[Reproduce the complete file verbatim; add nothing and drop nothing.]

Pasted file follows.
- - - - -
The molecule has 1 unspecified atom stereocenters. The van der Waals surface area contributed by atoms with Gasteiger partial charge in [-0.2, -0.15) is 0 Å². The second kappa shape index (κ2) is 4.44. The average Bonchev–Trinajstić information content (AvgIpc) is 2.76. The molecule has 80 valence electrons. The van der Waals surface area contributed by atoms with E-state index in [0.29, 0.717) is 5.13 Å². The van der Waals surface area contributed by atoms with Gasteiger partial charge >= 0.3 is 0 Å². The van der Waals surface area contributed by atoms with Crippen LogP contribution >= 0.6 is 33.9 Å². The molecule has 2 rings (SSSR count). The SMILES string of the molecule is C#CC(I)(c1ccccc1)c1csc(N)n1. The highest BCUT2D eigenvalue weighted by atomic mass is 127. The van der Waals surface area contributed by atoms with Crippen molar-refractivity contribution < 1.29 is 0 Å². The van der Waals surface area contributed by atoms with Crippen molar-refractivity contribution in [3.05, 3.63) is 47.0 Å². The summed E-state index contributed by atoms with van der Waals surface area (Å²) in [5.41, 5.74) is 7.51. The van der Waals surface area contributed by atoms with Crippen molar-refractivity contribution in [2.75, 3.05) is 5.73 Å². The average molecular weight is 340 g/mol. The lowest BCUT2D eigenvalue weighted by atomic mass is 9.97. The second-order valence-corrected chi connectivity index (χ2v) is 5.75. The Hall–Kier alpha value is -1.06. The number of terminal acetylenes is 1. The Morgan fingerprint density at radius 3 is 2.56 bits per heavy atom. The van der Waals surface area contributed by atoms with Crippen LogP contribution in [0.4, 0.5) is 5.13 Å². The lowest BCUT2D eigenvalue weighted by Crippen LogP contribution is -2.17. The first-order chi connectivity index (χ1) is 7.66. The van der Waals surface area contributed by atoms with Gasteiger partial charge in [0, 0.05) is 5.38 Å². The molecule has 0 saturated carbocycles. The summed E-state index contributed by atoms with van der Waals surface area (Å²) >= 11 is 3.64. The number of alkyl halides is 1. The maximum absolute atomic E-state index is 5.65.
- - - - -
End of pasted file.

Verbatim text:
The molecule has 1 unspecified atom stereocenters. The van der Waals surface area contributed by atoms with Gasteiger partial charge in [-0.2, -0.15) is 0 Å². The second kappa shape index (κ2) is 4.44. The average Bonchev–Trinajstić information content (AvgIpc) is 2.76. The molecule has 80 valence electrons. The van der Waals surface area contributed by atoms with E-state index in [0.29, 0.717) is 5.13 Å². The van der Waals surface area contributed by atoms with Gasteiger partial charge >= 0.3 is 0 Å². The van der Waals surface area contributed by atoms with Crippen LogP contribution >= 0.6 is 33.9 Å². The molecule has 2 rings (SSSR count). The SMILES string of the molecule is C#CC(I)(c1ccccc1)c1csc(N)n1. The highest BCUT2D eigenvalue weighted by atomic mass is 127. The van der Waals surface area contributed by atoms with Crippen molar-refractivity contribution < 1.29 is 0 Å². The van der Waals surface area contributed by atoms with Crippen molar-refractivity contribution in [3.05, 3.63) is 47.0 Å². The summed E-state index contributed by atoms with van der Waals surface area (Å²) in [5.41, 5.74) is 7.51. The van der Waals surface area contributed by atoms with Crippen molar-refractivity contribution in [2.75, 3.05) is 5.73 Å². The average molecular weight is 340 g/mol. The lowest BCUT2D eigenvalue weighted by atomic mass is 9.97. The second-order valence-corrected chi connectivity index (χ2v) is 5.75. The Hall–Kier alpha value is -1.06. The number of terminal acetylenes is 1. The Morgan fingerprint density at radius 3 is 2.56 bits per heavy atom. The van der Waals surface area contributed by atoms with Crippen LogP contribution in [0.4, 0.5) is 5.13 Å². The lowest BCUT2D eigenvalue weighted by Crippen LogP contribution is -2.17. The first-order chi connectivity index (χ1) is 7.66. The van der Waals surface area contributed by atoms with Gasteiger partial charge in [0, 0.05) is 5.38 Å². The molecule has 0 saturated carbocycles. The summed E-state index contributed by atoms with van der Waals surface area (Å²) >= 11 is 3.64. The number of alkyl halides is 1. The maximum absolute atomic E-state index is 5.65.